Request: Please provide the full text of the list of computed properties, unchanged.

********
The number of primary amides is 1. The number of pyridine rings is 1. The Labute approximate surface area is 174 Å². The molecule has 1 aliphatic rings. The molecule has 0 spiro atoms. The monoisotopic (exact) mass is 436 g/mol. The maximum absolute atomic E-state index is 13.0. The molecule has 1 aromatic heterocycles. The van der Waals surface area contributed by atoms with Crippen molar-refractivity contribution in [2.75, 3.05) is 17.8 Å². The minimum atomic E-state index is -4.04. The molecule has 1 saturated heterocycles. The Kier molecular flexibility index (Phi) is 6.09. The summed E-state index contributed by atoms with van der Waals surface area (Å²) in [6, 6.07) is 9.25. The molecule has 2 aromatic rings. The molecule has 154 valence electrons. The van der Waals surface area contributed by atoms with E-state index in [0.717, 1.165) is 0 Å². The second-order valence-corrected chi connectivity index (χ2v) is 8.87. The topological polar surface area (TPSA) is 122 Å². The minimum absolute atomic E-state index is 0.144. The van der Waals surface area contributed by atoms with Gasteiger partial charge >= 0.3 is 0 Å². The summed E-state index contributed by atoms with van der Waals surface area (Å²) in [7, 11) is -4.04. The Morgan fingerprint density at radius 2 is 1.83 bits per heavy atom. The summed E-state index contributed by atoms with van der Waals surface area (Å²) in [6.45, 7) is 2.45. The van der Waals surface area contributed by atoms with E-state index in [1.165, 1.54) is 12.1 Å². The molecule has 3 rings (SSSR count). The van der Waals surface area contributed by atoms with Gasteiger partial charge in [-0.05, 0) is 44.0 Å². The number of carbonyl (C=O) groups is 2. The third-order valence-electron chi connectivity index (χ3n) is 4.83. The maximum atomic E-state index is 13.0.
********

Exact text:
The number of primary amides is 1. The number of pyridine rings is 1. The Labute approximate surface area is 174 Å². The molecule has 1 aliphatic rings. The molecule has 0 spiro atoms. The monoisotopic (exact) mass is 436 g/mol. The maximum absolute atomic E-state index is 13.0. The molecule has 1 aromatic heterocycles. The van der Waals surface area contributed by atoms with Crippen molar-refractivity contribution in [2.75, 3.05) is 17.8 Å². The minimum atomic E-state index is -4.04. The molecule has 1 saturated heterocycles. The Kier molecular flexibility index (Phi) is 6.09. The summed E-state index contributed by atoms with van der Waals surface area (Å²) in [6, 6.07) is 9.25. The molecule has 2 aromatic rings. The molecule has 154 valence electrons. The van der Waals surface area contributed by atoms with E-state index in [0.717, 1.165) is 0 Å². The second-order valence-corrected chi connectivity index (χ2v) is 8.87. The topological polar surface area (TPSA) is 122 Å². The minimum absolute atomic E-state index is 0.144. The van der Waals surface area contributed by atoms with Gasteiger partial charge >= 0.3 is 0 Å². The summed E-state index contributed by atoms with van der Waals surface area (Å²) in [7, 11) is -4.04. The Morgan fingerprint density at radius 2 is 1.83 bits per heavy atom. The summed E-state index contributed by atoms with van der Waals surface area (Å²) in [6.45, 7) is 2.45. The van der Waals surface area contributed by atoms with E-state index in [1.165, 1.54) is 12.1 Å². The molecule has 3 rings (SSSR count). The van der Waals surface area contributed by atoms with Gasteiger partial charge in [-0.05, 0) is 44.0 Å². The number of carbonyl (C=O) groups is 2. The third-order valence-electron chi connectivity index (χ3n) is 4.83. The maximum atomic E-state index is 13.0.